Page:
Fat Liberation Self-Study Guide

Click on the links below to explore concepts of F/fat liberation.

Topics include anti-fat bias, weight stigma, F/fat liberation, and healthism.

Content Warning: Mentions the Transatlantic slave trade, race pseudo-science and eugenics, BMI, fatphobia, racism, sexism, and misogynoir


  • Anti-fat bias: n. The stigmatizing belief that bodies should be thin and/or muscular to fit within commonly held standards of beauty, fitness, and health. Pervasive anti-fat biases have serious ramifications such as discrimination in education, hiring, and employment; personal relationships with family members and potential partners; as well as life-threatening health disparities resulting from doctors’ misdiagnoses or refusal to treat patients until they lose weight. Weight stigmatization or bias can also result in fat persons’ internalization of a negative self-image and/or harmful eating and exercise practices in an attempt to lose weight.
  • Body positivity: n. Body positivity began as a political and cultural movement towards self-acceptance, self-love, and acknowledging the beauty present in a wide range of body shapes and sizes. Though originally connected to radical movements of fat acceptance and liberation in the 1960s (See “Fat/fat activism/fat liberation”), over the past several decades, corporations and influencers have largely co-opted the term and converted it into a marketing ploy that encourages consumption as a route to beauty and self-satisfaction. Critics of the body positivity movement consider that it perpetuates the social mandate to prioritize external appearance and beauty. Additionally, some argue that the movement puts the onus on fat people, especially fat women, to individually resolve the stigma and shame attached to fatness for themselves, rather than demanding a radical intervention into the ways fat bodies are treated by media, healthcare providers, employers, and the fashion industry, among other institutions. See also body neutrality, Fat/fat activism/liberation, and radical self-love.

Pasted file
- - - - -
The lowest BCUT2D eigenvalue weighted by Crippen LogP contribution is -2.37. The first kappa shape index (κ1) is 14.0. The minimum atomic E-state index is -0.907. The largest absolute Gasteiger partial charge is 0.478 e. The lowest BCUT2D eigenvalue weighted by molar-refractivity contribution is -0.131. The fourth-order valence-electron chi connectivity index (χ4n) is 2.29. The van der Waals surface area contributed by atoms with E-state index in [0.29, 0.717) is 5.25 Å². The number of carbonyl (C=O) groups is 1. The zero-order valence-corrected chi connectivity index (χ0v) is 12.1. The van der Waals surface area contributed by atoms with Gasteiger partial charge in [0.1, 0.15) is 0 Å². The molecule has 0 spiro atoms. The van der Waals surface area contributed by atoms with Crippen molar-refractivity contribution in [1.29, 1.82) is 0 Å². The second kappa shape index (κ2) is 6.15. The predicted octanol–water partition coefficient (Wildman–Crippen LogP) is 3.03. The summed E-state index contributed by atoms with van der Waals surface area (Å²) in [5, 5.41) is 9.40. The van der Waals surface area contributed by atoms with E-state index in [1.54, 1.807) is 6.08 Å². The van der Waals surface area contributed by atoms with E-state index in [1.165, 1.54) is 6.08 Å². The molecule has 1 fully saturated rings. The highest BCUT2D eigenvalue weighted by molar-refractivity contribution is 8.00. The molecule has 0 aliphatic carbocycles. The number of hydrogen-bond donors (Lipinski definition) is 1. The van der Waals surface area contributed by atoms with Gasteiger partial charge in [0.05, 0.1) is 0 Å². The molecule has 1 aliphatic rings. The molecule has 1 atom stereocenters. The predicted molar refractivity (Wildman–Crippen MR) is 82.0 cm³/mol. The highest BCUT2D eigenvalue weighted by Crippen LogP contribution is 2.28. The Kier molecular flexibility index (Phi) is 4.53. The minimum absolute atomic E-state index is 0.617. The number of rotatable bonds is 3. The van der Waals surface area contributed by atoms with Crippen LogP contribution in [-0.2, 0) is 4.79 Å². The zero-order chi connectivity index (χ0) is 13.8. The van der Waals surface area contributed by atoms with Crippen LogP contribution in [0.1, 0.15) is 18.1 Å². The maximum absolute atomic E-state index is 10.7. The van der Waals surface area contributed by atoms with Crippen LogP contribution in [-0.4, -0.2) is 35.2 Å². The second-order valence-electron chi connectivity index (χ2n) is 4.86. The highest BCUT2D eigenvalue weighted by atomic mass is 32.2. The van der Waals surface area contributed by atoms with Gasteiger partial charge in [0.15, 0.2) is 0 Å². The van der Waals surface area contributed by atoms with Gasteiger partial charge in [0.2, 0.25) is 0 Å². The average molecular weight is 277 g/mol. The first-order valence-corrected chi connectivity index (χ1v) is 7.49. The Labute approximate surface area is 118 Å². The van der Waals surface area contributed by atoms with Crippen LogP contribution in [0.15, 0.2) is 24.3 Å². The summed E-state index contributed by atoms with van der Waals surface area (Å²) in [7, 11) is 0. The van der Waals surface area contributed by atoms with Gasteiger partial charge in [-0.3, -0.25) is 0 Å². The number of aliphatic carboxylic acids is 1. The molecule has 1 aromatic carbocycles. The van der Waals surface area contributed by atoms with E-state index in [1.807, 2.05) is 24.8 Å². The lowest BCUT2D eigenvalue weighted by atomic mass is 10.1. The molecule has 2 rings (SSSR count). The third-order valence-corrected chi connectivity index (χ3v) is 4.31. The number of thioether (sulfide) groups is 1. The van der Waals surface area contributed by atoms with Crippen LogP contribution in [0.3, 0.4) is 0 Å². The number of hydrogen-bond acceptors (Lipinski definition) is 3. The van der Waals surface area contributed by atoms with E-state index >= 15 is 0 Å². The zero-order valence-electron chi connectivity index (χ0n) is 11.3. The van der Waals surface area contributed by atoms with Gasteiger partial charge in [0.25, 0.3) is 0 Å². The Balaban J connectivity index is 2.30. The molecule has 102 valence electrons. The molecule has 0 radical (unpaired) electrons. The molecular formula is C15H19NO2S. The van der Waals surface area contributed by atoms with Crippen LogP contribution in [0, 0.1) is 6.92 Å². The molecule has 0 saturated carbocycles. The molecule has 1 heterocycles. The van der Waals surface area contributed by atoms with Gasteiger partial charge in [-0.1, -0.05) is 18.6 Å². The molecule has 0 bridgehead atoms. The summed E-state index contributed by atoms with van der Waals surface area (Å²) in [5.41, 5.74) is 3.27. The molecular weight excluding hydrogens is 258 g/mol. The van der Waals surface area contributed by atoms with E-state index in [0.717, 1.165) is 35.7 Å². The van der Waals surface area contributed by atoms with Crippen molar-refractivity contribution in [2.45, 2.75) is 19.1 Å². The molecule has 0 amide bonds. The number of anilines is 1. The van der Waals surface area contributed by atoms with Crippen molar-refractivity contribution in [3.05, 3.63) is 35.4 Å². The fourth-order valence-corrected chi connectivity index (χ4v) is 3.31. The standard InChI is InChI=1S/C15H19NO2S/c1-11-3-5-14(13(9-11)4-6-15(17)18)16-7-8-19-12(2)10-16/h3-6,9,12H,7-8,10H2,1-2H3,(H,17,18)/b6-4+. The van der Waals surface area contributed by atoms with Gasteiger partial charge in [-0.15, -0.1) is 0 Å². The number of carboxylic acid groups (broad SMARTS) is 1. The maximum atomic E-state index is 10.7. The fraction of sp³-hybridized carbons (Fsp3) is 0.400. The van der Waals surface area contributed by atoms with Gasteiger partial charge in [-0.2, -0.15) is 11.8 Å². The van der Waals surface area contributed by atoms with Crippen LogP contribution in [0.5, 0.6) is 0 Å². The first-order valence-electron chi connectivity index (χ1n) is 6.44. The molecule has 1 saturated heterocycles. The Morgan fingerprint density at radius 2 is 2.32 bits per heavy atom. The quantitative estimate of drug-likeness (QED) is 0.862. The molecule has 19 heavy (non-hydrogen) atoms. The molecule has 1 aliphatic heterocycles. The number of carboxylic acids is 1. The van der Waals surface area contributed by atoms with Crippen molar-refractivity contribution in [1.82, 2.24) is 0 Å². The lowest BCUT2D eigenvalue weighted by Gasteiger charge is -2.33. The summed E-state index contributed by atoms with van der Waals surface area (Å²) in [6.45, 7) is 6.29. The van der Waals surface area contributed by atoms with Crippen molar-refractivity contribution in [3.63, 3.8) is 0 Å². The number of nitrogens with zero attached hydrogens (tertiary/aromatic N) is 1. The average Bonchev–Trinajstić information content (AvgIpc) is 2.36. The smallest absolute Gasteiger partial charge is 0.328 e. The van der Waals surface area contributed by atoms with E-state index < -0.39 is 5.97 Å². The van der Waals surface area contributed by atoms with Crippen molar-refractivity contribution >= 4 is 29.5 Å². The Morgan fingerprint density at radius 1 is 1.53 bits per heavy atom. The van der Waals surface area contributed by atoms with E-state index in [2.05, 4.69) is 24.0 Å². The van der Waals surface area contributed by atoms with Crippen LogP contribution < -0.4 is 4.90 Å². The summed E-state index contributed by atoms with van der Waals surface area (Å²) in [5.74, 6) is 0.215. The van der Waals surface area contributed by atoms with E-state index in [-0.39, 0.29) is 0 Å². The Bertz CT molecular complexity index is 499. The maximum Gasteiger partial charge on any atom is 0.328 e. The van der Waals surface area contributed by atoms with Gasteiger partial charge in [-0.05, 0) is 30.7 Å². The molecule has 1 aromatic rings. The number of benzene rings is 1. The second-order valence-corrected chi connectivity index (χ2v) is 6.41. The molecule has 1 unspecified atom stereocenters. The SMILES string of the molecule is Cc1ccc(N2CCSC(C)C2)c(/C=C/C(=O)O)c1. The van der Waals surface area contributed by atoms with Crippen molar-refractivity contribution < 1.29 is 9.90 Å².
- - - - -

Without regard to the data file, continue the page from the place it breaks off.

• Body neutrality: n. Body neutrality emerged from critiques of the body positivity movement, specifically that the latter maintained a focus on physical aesthetics and tended to perpetuate other dominant beauty standards like able-bodiedness, traditional femininity, and whiteness (See “Body positivity”). Conversely, body neutrality advocates for a greater valuation of bodily capacities or functionality, stressing what each individual’s body can do for them, rather than how attractive or unattractive it appears to others. Instead of encouraging people to love their bodies, body neutrality urges them to acknowledge their bodily imperfections and grow to accept that their body and its parts have other purposes beyond their aesthetic value. See also body positivity, Fat/fat activism/liberation, and radical self-love.
  • F/fat activism/liberation: n. Traditionally a derogatory term used to pathologize people of a large size and/or weight, the term F/fat has been reclaimed by activists since as early as the 1960s to combat anti-fat bias and weight-related stigma. Rather than using medically loaded terms like “obese” or “overweight,” fat activists treat the word “fat/Fat” as a valid and celebrated part of their self-identity, granting neutral and/or positive connotations to the term. See also body positivity, body neutrality, and radical self-love.